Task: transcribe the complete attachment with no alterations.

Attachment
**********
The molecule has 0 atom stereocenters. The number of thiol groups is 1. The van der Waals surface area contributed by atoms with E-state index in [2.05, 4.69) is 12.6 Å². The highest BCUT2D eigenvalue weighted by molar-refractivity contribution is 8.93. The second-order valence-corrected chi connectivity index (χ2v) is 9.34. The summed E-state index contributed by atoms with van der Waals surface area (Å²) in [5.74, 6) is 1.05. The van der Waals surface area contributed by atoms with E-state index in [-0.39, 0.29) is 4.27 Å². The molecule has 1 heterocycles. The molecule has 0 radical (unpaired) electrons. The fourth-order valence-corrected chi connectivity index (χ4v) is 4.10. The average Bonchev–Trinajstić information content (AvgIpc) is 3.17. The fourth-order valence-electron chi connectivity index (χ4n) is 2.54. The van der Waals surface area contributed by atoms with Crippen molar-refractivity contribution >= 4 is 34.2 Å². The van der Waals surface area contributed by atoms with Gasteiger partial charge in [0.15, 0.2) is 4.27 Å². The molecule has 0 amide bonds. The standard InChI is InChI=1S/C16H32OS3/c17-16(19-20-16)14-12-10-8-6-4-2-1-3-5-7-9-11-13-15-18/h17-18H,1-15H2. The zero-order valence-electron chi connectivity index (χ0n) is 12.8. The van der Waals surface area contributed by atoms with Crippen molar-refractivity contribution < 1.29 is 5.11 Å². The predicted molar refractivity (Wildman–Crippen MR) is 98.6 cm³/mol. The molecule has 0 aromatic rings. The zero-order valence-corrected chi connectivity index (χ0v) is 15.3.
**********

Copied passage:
The molecule has 0 atom stereocenters. The number of thiol groups is 1. The van der Waals surface area contributed by atoms with E-state index in [2.05, 4.69) is 12.6 Å². The highest BCUT2D eigenvalue weighted by molar-refractivity contribution is 8.93. The second-order valence-corrected chi connectivity index (χ2v) is 9.34. The summed E-state index contributed by atoms with van der Waals surface area (Å²) in [5.74, 6) is 1.05. The van der Waals surface area contributed by atoms with E-state index in [-0.39, 0.29) is 4.27 Å². The molecule has 1 heterocycles. The molecule has 0 radical (unpaired) electrons. The fourth-order valence-corrected chi connectivity index (χ4v) is 4.10. The average Bonchev–Trinajstić information content (AvgIpc) is 3.17. The fourth-order valence-electron chi connectivity index (χ4n) is 2.54. The van der Waals surface area contributed by atoms with Crippen molar-refractivity contribution >= 4 is 34.2 Å². The van der Waals surface area contributed by atoms with Gasteiger partial charge in [0.15, 0.2) is 4.27 Å². The molecule has 0 amide bonds. The standard InChI is InChI=1S/C16H32OS3/c17-16(19-20-16)14-12-10-8-6-4-2-1-3-5-7-9-11-13-15-18/h17-18H,1-15H2. The zero-order valence-electron chi connectivity index (χ0n) is 12.8. The van der Waals surface area contributed by atoms with Crippen molar-refractivity contribution < 1.29 is 5.11 Å². The predicted molar refractivity (Wildman–Crippen MR) is 98.6 cm³/mol. The molecule has 0 aromatic rings. The zero-order valence-corrected chi connectivity index (χ0v) is 15.3.